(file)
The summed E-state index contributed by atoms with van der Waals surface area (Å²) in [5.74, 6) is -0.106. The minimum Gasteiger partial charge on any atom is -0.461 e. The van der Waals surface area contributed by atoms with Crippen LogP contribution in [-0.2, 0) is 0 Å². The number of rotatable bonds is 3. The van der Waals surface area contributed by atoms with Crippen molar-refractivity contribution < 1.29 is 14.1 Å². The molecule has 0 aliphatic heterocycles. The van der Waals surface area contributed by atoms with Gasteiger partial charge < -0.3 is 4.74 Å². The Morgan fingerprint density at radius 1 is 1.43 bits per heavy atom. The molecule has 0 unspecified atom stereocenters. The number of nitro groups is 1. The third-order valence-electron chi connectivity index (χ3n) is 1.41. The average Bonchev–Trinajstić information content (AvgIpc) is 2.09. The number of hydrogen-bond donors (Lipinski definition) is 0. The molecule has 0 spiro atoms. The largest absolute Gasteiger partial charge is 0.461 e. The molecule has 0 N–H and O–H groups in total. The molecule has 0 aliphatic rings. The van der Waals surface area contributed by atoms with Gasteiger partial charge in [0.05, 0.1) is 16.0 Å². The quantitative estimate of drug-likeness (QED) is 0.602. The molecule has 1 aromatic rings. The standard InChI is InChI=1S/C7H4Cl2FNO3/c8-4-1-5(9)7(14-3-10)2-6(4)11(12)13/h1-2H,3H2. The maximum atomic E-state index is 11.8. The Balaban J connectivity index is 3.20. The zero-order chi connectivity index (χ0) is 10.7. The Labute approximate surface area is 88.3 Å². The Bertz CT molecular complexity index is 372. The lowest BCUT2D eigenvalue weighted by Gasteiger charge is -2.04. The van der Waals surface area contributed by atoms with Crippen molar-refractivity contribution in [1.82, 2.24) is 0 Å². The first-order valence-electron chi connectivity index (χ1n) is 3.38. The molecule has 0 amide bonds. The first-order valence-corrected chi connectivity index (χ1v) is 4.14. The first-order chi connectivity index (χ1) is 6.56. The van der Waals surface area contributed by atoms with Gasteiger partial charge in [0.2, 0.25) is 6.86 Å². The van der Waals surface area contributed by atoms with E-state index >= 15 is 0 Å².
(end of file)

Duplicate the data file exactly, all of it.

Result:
The summed E-state index contributed by atoms with van der Waals surface area (Å²) in [5.74, 6) is -0.106. The minimum Gasteiger partial charge on any atom is -0.461 e. The van der Waals surface area contributed by atoms with Crippen LogP contribution in [-0.2, 0) is 0 Å². The number of rotatable bonds is 3. The van der Waals surface area contributed by atoms with Crippen molar-refractivity contribution < 1.29 is 14.1 Å². The molecule has 0 aliphatic heterocycles. The van der Waals surface area contributed by atoms with Gasteiger partial charge < -0.3 is 4.74 Å². The Morgan fingerprint density at radius 1 is 1.43 bits per heavy atom. The molecule has 0 unspecified atom stereocenters. The number of nitro groups is 1. The third-order valence-electron chi connectivity index (χ3n) is 1.41. The average Bonchev–Trinajstić information content (AvgIpc) is 2.09. The number of hydrogen-bond donors (Lipinski definition) is 0. The molecule has 0 spiro atoms. The largest absolute Gasteiger partial charge is 0.461 e. The molecule has 0 N–H and O–H groups in total. The molecule has 0 aliphatic rings. The van der Waals surface area contributed by atoms with Gasteiger partial charge in [0.05, 0.1) is 16.0 Å². The quantitative estimate of drug-likeness (QED) is 0.602. The molecule has 1 aromatic rings. The standard InChI is InChI=1S/C7H4Cl2FNO3/c8-4-1-5(9)7(14-3-10)2-6(4)11(12)13/h1-2H,3H2. The maximum atomic E-state index is 11.8. The Balaban J connectivity index is 3.20. The zero-order chi connectivity index (χ0) is 10.7. The Labute approximate surface area is 88.3 Å². The Bertz CT molecular complexity index is 372. The lowest BCUT2D eigenvalue weighted by Gasteiger charge is -2.04. The van der Waals surface area contributed by atoms with Crippen molar-refractivity contribution in [1.82, 2.24) is 0 Å². The first-order valence-electron chi connectivity index (χ1n) is 3.38. The molecule has 0 amide bonds. The first-order valence-corrected chi connectivity index (χ1v) is 4.14. The first-order chi connectivity index (χ1) is 6.56. The van der Waals surface area contributed by atoms with Gasteiger partial charge in [0.2, 0.25) is 6.86 Å². The van der Waals surface area contributed by atoms with E-state index >= 15 is 0 Å².